Many headteachers would agree that the teacher shortage is the most pressing issue facing Scottish schools.
And without teachers in front of classes, there can be no progress on the Scottish government’s key pledge to narrow the attainment gap between advantaged and disadvantaged children, union leaders warn.
Yet professionals from overseas are struggling to secure visas to take up posts in Scottish schools that are crying out for staff (see the case studies of Haley Palmer and Amanda Choffe on page 8).
Now – as the recruitment crisis plaguing schools looks set to continue, or even worsen – the Scottish government has thrown its weight behind the campaign by our sister publication Tes to relax visa rules for teachers from overseas.
The #LetThemTeach campaign is calling for the whole teaching profession to be placed on the “shortage occupation list”, which gives higher priority for visas.
Currently, only teachers in four subjects – maths, physics, computer science and Mandarin – are on that list.
But, according to the SNP, the status quo is “not meeting Scotland’s needs”, which is having “a negative impact on our public services, our economy and our communities”.
The Scottish government says it has lobbied in the past for more secondary subjects to be added to the list – but to no avail.
In recent years, the Scottish government has introduced 11 new routes into teaching, increased the number of universities teachers can train in, and funded more places on teacher education courses, all in a bid to address the teacher shortage.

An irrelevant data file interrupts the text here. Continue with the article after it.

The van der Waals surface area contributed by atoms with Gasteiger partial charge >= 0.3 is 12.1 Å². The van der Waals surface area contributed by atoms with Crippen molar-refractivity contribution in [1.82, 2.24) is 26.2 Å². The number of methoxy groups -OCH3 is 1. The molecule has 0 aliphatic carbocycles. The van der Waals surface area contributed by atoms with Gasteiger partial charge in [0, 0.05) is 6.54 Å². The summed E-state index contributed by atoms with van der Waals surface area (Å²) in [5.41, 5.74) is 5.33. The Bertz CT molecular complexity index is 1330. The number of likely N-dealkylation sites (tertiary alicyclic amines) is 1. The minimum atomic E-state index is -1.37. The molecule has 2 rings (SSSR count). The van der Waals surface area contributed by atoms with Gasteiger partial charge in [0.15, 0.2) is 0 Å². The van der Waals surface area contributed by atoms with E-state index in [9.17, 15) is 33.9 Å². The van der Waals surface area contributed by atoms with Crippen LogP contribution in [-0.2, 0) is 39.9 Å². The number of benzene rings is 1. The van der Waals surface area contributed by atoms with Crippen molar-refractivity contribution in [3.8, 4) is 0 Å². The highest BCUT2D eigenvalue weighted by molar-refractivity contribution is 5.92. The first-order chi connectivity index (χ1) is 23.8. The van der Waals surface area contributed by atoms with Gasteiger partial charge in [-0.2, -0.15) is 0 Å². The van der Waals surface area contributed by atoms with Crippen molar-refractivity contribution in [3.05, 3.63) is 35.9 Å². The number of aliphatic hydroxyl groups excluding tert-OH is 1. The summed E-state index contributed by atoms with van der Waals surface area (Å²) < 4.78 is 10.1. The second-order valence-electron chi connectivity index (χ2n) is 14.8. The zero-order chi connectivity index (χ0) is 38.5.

It says it appealed to the Migration Advisory Committee back in 2016 to include more secondary subjects on the shortage occupation list – including English, home economics and design and technology. But that plea was rejected, with the committee finding there was “not sufficient evidence to conclude that these teachers are in shortage”.
Now – like Tes – the Scottish government is pushing for all teaching jobs to be placed on the list so that teachers from overseas who are keen to work in Scotland can stay. “We support the Tes campaign on visas,” a Scottish government spokeswoman says. “The current migration system is not meeting Scotland’s needs and this is having a negative impact on our public services, our economy and our communities.
“There is a clear case for the Scottish government, accountable to the Scottish Parliament, to set the rules for a migration system tailored to Scotland’s needs. While teaching remains an attractive career in Scotland, we know there are challenges in rural areas and in some specific subjects. It is disappointing that the Migration Advisory Committee did not respond to our call for more secondary subjects to be added to the shortage occupation list.”
To qualify for tier 2 visas aimed at skilled workers from outside the European Union, applicants require a “certificate of sponsorship” from their prospective employer and generally need to have a job offer with a salary of at least £30,000.